County’s Department of Environmental Protection Director Leaves

Lisa Feldt had led agency since early 2015


Lisa Feldt

via Department of Environmental Protection blog

A top Montgomery County official quietly left her post last month.

Lisa Feldt stepped down from her role as director of the county’s Department of Environmental Protection in early November.

Patrick Lacefield, a spokesman for County Executive Ike Leggett, wrote in an email that she resigned after “a personal decision” by her. He declined to provide additional information; he said the county typically doesn’t discuss personnel decisions.

“It was a very difficult decision but I left for professional and personal reasons,” Feldt said in an email. “I was honored to serve and lead the department for the three years and believe we made a lot of good progress while addressing numerous challenges. It is a great group of people in the department.”

The department dealt with issues that made the news over the past year, such as missed trash and recycling pickups in the Bethesda and Silver Spring areas and a large fire at the county’s trash incinerator that smoldered for nearly two weeks last December.

Feldt had more than 20 years of experience working at the federal Environmental Protection Agency before joining county government. She served as the acting deputy administrator of the federal agency from August 2013 to January 2015 before she signed on to lead the county department, according to her LinkedIn profile.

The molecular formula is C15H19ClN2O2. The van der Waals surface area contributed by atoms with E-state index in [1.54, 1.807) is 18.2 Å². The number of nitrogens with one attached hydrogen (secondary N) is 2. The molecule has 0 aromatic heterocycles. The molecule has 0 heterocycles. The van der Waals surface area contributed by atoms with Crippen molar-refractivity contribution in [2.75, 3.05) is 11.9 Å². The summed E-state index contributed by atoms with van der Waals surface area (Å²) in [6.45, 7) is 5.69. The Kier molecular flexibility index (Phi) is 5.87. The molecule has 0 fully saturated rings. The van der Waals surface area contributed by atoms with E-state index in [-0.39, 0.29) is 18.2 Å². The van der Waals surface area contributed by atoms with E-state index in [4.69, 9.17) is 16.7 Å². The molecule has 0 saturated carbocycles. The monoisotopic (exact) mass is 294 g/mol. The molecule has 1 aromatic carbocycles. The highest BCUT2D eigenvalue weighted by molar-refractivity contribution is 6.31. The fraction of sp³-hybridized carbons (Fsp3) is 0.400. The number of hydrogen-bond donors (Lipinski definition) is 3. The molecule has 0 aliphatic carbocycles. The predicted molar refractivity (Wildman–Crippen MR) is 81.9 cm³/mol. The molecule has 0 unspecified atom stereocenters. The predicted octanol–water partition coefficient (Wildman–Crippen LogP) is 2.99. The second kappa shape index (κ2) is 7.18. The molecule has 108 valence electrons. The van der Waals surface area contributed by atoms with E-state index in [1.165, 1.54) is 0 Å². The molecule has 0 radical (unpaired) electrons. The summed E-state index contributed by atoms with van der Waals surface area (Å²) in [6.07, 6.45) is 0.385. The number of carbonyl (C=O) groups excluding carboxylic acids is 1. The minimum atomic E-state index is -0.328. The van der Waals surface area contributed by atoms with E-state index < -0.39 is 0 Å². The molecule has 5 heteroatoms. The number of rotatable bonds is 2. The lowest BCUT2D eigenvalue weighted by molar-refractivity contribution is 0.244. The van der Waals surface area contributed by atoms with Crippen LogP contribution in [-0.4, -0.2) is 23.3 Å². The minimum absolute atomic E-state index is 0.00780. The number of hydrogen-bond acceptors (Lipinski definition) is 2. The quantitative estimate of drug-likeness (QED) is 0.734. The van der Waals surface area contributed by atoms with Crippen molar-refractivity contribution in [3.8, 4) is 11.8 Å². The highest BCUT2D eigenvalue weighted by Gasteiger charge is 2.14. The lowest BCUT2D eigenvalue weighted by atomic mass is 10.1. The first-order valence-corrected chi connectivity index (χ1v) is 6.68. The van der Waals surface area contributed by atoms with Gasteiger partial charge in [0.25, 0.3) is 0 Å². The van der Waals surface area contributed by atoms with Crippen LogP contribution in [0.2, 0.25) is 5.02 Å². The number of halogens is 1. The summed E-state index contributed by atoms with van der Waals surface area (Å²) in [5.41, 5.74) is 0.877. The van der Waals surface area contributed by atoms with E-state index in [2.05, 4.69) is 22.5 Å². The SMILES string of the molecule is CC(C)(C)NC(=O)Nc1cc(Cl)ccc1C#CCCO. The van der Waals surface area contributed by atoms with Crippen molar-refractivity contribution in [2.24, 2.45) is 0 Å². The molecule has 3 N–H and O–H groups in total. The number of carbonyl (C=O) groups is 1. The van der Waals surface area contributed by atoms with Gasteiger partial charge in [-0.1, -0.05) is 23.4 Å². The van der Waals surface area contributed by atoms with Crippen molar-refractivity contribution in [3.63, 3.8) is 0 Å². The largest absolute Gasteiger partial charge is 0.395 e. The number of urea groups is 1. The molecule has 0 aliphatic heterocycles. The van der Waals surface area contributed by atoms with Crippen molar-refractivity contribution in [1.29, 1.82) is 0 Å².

Feldt was the 24th highest paid employee in the county in 2016. She was paid $217,400 that year, according to county salary statistics.

In a department blog post published shortly after she started working at the county in 2015, Feldt wrote that she took the county position as a way to use her federal experience to handle water, air and solid-waste issues in the county.

“Plus Montgomery County is known at the regional and federal level as a leader in environmental protection and economic growth,” Feldt wrote. “The county is willing to tackle the hard environmental challenges in a well-thought out and efficient way that serves as a model to other jurisdictions. I knew it was something I wanted to be part of.”

Lacefield said the environment department’s deputy director, Patty Bubar, will serve as acting director and the county is not looking for a permanent replacement for Feldt.

The department manages solid waste and water quality protection in the county and has an annual operating budget of about $127 million.

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